Greens see that unchecked industrial expansion has brought the world to the brink of ecological collapse……
Long before peak oil, long before most of us realized that carbon emissions from our two-century fossil fuel binge are about to simultaneously bring the sky down on our heads and yank the floor from beneath our feet, we Greens smelled a rat in the industrial miracle. In 1987, Brian is already noting that “a marked increase in atmospheric carbon dioxide” threatens the earth’s ability to sustain life.
Brian answers the “Where did we go wrong?” question with a concise but well-crafted 26-page history of civilization, showing how one little thing after another took us further and further from our original union with the natural world, until “Nature” had become an “other” to be feared, conquered and exploited.
And so the next section is titled “Healing the Wounds,” and again we are treated to a recap of history–a few decades this time, starting with the stifling, Commie-hating, grey flannel 1950s and the reaction they spawned, from Rosa Parks to Allen Ginsberg to rock n’roll, and then the quantum leaps through Martin Luther King, Black Power, the hippies, the antiwar and anti nuclear movements, the womens’ movement, organic farming, ecological living, the Bioregional movement…it was as if a Pandora’s box full of good spirits opened to counteract the insanity that had become enshrined in Western Civilization. And, if none of these hydra heads has yet vanquished the demon that is eating the world, neither have they succumbed to it.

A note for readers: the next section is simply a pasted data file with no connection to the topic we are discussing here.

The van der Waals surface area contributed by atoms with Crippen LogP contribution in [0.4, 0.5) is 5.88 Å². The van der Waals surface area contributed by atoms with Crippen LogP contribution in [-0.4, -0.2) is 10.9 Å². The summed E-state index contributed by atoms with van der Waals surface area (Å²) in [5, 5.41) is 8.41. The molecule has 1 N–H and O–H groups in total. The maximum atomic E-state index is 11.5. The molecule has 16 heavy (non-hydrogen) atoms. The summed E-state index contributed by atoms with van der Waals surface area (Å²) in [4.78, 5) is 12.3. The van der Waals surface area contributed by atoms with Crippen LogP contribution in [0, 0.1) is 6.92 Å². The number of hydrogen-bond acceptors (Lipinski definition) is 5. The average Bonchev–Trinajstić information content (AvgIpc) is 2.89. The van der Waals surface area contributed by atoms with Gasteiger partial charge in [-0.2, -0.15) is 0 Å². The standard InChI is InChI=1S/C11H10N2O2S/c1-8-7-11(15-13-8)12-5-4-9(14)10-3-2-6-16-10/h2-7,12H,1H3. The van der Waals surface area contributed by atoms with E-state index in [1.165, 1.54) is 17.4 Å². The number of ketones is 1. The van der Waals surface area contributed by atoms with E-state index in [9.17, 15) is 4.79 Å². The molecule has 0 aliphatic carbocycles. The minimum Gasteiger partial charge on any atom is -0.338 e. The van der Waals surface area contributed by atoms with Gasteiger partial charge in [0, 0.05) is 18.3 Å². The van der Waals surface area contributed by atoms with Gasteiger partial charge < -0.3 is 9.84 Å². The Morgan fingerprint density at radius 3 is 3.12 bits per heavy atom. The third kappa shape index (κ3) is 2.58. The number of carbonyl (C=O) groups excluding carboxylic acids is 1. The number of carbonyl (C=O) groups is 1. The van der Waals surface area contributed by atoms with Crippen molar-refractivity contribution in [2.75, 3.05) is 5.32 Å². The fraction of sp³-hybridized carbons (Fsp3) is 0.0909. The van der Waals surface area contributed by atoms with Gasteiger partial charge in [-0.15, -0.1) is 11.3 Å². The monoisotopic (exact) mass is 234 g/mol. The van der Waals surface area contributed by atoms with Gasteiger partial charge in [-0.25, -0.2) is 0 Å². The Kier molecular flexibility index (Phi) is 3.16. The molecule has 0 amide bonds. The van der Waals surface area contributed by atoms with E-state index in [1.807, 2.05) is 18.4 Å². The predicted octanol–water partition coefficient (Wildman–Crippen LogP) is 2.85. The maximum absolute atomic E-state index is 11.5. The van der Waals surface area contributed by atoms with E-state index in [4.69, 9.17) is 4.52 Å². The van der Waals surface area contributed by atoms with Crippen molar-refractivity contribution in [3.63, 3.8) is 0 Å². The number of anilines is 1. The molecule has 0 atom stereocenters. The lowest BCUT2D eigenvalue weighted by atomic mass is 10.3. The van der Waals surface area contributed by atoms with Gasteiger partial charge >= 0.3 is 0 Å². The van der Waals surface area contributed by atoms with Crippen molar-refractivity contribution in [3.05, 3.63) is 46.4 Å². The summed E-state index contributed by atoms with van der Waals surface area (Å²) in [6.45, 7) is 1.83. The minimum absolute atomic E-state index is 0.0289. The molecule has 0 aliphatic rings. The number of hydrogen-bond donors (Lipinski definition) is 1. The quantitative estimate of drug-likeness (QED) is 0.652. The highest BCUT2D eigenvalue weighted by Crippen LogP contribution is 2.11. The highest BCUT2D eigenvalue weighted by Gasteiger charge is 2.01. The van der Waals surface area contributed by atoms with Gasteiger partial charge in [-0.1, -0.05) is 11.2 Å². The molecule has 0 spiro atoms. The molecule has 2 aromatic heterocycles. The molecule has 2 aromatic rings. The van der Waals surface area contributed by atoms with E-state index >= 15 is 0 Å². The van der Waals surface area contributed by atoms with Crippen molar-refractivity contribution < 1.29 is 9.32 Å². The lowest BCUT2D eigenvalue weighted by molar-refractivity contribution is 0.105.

This hydra-headedness, this diversity, is the strength of the Green movement, as Brian goes on to point out in the balance of the book, which is based on the German Greens’ four pillars of ecology, social responsibiility, democracy and nonviolence. While some pieces of the puzzle have changed since 1987, most notably the end of so-called Communism and the cold war, with the consequent de-escalation of nuclear danger, the Green program is largely the same now as it was then–localize, decentralize, democratize, socialize–this last word in both its meanings–as in community ownership of infrastructure, and in the importance of people relating to each other face to face.
It’s been twenty years since Brian wrote his visionary book. Petra Kelley and Rudolf Bahro are both dead, but the German Green Party holds a respectable number of parliamentary seats and has participated in coalition governments, and the union of European Green Parties is a significant voice in the EU’s parliament.
Here in the US, while the Green movement as a social phenomenon continues its neck-and-neck race with the corporate vampire state,but Green electoral success has been less than stellar. A few local races here and there, some responsibility for sending Bernie Sanders up the ladder, and that’s about it. The US’s winner-take-all system doesn’t allow room for more than two at the table, and the two parties who enjoy the benefits of this system are unlikely to spoil their good thing. The looming future seems to demand creative, innovative solutions, solutions that recognize that the power structure in America cannot solve our problems because our power structure is a big part of the problem. Even without the flood of corporate political influence the Supreme Court has just unleashed, the odds for a sane, Green solution in this country were not good. But that doesn’t mean we shouldn’t try. What other option is there for a person of conscience?
music: Eliza Gilkyson, “Emerald Street“